Packrafting with Baby

A couple weeks ago we started experimenting with packrafting with our 4 month old baby, Katmai. We did a 3 day packrafting trip near Cape Yakataga on the Lost Coast in Alaska that included 3 packraft crossings of fast flowing braided rivers, and a 6ish mile run down an easy but high braided river (the Duktoth). Where we are now:

We think the most critical thing is to stick with packrafting where we think the chances of getting flipped out of the raft are very low. We’re making a decision for Katmai to enter a situation where there is risk (just as we do if we take Katmai for a drive) so we want to minimize that risk.

We also want to be able to do the packrafting needed for interesting trips. This will naturally lead to the sort of weighing of risk that can put us and Katmai in an unexpectedly dangerous situation. So we want to think through scenarios where things don’t work out as planned.

After trying several arrangements, we settled on strapping Katmai to our chest, planning to swim on our back. Though there are some advantages to leaving Katmai separate wearing his own life vest, it’s just too hard to keep track of the baby, raft, and paddle during launch and land with that setup. The awkwardness of dealing with this added a risk of letting the boat float off down the river… So we used a simple nylon wrap to put him on Erin’s chest, and worked Katmai’s life vest into the strapping system. I think it might work better and easier to just use an adult life-vest. Hopefully tomorrow we’ll be able to try this out in the pool, and try swimming with this setup.

I’m nervous about practicing falling out of the raft with the baby. Katmai has been in the pool regularly and is pretty familiar with water, and seems to get that he should hold his breath under water. But we haven’t really dunked him to test that, and the surprise of rolling out of the raft seems like it might mess up that reflex for him. If anyone has detailed knowledge about development of reflexes to avoid inhaling water, I’d love to hear your thoughts. I’m guessing Katmai is much better off facing toward the adult’s chest than facing out… if the water hits his back first he’s more likely to react in time to avoid inhaling water than if it hits his face first. Also, in my experience I often don’t get my head wet when I’m rolled in a river. Maybe this means we could keep Katmai’s head out of the water even if we did end up out of the raft.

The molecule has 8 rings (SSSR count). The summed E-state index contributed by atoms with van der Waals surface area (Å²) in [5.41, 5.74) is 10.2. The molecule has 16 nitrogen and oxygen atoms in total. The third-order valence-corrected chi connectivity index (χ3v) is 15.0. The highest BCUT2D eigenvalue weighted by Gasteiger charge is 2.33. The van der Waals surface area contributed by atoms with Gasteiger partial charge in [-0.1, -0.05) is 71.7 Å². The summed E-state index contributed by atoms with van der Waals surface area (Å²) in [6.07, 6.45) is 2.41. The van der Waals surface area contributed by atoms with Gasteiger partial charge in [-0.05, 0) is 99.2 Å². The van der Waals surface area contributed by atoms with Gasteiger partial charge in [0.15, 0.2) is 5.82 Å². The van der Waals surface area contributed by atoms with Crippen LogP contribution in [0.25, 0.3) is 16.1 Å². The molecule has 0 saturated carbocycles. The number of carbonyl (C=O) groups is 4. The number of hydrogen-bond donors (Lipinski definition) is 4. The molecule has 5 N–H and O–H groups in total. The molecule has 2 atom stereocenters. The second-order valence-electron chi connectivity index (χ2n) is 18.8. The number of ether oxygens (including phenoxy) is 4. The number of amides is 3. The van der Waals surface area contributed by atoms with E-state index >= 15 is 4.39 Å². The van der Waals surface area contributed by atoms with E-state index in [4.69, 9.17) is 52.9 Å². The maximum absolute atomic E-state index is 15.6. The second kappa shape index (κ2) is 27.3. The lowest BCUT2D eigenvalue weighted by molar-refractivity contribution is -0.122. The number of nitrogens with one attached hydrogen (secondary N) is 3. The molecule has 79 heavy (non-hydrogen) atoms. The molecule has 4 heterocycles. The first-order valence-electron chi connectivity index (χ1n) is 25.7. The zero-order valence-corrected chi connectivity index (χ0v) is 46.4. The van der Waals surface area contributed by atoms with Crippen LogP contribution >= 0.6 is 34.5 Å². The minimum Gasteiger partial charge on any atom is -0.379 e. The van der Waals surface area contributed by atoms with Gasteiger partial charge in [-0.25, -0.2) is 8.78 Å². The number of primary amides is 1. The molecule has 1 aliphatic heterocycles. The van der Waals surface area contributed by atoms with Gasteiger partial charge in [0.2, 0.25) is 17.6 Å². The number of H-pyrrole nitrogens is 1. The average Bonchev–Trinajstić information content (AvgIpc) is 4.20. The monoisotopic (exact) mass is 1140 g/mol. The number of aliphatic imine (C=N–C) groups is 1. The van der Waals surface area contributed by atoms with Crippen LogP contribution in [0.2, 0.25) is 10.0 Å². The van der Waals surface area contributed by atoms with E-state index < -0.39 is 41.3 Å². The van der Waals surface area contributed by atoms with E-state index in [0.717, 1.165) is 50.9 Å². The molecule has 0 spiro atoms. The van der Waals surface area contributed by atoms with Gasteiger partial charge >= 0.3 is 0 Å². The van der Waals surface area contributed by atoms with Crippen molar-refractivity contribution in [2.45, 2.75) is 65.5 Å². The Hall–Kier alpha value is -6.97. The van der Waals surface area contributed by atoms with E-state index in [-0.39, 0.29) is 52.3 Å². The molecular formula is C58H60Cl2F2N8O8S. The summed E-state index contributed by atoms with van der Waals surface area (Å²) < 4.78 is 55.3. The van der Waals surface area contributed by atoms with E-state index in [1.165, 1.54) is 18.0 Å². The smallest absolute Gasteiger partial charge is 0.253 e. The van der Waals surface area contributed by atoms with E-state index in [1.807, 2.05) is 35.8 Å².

Once in the water, swimming on our back seems pretty practical. But I haven’t swum on my back in a cold river with 15 lbs strapped to my chest before, so maybe it’d be really tough. Thoughts?

Has anyone else explored these issues? Roman, how old was Cody when he first went packrafting?

There’s a blog post up about our trip here:
And some more detail on Katmai’s end on his blog:

Hig I would build a co2 vest that you could pull or self enflate that would keep him way above your face. Sort of like a small tube, even though he would be strapped to you. Not around the neck but up to his shoulders. Imagine him sitting/strapped in a netted tube so that if he did get loose from you, he would have a very good chance of survival, as apposed to trying to locate him on the bottom of the river.
If you notice when you drop something in the water, it is spreads out fast, not in. Therefore once inflated he would pop up like a cork. Even if he takes the dunk as you do, I beleive it is paramount to keep him higher than you. And I thought I was gutsy taking my infant daughter on a backpacker in the high serrias in the 60’s! Good luck!

With the system we have, he’s definitely not getting loose from us… I agree that’s key. The wrap system basically makes him part of our body. And I’d rather have whatever floatation is required inflated before it becomes relevant (also that makes the system lighter… no CO2 inflation system required).

I don’t really follow what you mean by “way above your face.” That sounds like I wouldn’t be able to see? Or he’s sitting on my head? :slight_smile:

We aim for a risk standard that is comparable to safe driving, and many people are comfortable with exposing their baby to that level of risk.

Just meant with you on your back, the rigg must assure he’s as high as possible if not using a seperate PFD. :wink:

Just ask Alpacka to make a very small packraft (around the size of a car tyre tube) for you to tow behind you and put him in that. He can even have a couple of toys in there with him to play with. Maybe make the sides a little higher than usual so he can’t crawl over the edge. When he wants to sleep just put the skirting over it and the rocking motion would put him to sleep quickly.

Packrafting is one the great and challenging trips.This trips are wind trips,water trips,and many more.It is so exciting to hang around the trips.Packrafting is now a days passion for the young guns.Packrafting at some stage reduces fear for the human.

Hey there, Hig!

I’m keen to hear if you have any updates on your system for packrafting with little fellas. We have a one year old and I’m keen to get her in the raft with me. I’ve had a fair few hours paddling mine in different conditions over the past year and feel OK about paddling with her on flat water. I must say that I had thought about leaving her free with her own life vest, with a bit of practice in the pool beforehand. But I understand that strapping her in might be worth it, especially while in the boat!

Anyway, any tips or tales that you can give would be wonderful, mate.